9. Equipment (cont’d) Food Mixers (MIP 6516): • Inspect and Lubricate Machine (Q-1) • Lubricate Bowl lift Mechanism (S-1) • Lubricate Planetary Gears (A-1) • Ensure the correct APL is maintained, as there are approximately 16 different Maintenance Index Pages (MIP) in this series, and some mixers do not require PMS. • Ensure that the correct lubricant is used, as some parts will eventually stick if not the correct type. The bowl locking devices are commonly found stuck due to this reason (e.g. CSs using vegetable oil). 9

  10. Equipment (cont’d) • Steam Jacketed Kettles (MIP 6520/001): • Fill steam kettle with distilled water (Q-1R) • Accomplish hydrostatic test of steam jacket and discharge line (A-1) • Test relief valve and steam jacket of electrically operated steam kettle (A-2) 10

  11. Equipment (cont’d) • Steam Jacketed Kettles (continued): • Test relief valve (R-2) • The relief valve should have a chain or extended arm attached to the lifting device removing the operator from the potential steam hazard. IAW GENSPEC Chapter 651 Pg. 2 line 37. • Discourage (train) the cooks not to lift the relief valve to warm up the kettles. Show them the proper lineup. MOST are not aware of the steam trap cut‑out valve. Valves should also be color coded and labeled for identification. 11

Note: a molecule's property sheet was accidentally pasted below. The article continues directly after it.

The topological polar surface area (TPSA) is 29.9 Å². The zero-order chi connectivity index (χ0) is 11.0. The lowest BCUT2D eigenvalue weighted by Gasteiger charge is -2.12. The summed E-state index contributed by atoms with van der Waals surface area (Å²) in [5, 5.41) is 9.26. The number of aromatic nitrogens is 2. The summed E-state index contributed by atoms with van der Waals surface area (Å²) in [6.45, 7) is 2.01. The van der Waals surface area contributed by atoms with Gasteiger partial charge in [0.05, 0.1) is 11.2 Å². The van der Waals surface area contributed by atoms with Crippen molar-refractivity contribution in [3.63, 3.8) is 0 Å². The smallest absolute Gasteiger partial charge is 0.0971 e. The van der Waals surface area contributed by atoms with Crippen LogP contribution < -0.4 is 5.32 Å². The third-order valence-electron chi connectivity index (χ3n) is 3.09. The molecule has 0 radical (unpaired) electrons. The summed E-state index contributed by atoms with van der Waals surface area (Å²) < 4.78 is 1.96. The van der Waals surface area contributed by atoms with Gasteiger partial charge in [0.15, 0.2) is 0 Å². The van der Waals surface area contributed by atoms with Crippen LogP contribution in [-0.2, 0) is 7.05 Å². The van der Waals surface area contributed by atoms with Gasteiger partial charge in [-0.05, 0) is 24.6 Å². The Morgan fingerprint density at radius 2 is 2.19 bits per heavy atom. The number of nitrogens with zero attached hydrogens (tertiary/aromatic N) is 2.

12. Equipment (cont’d) • Steam Jacketed Kettles (continued): • Test relief valve (R-2) • Steam relief valves and kettles should have tags stating the date and pressures of the last annual hydrostatic test. This aids the Leading MS and inspectors from INSURV, SMA/SMI, PMS and NEY to determine if the maintenance has been accomplished within the required periodicity.   • Electric steam kettles should be filled with distilled water only to prevent deposits from accumulating on the heating coils. IAW PMS R‑1. 12

  13. Equipment (cont’d) • Rotary Toasters (MIP 6528): • Lubricate drive chains and conveyor chains (Q-1) • A‑division has the quarterly PMS check for this equipment for lubricating the drive chain and conveyor chain. 13

  14. Equipment (cont’d) • Ice Machines (MIP 6535): • Clean air cooled condenser and fan blades (S-2). • Air-cooled condensers may require cleaning more often than what PMS calls for. Remember, PMS is minimum required maintenance. • Before trouble shooting an ice machine for low output, check to see that the evaporator (ice chute) does not have scaly build up. Removal of scaly build up will usually solve this problem.  14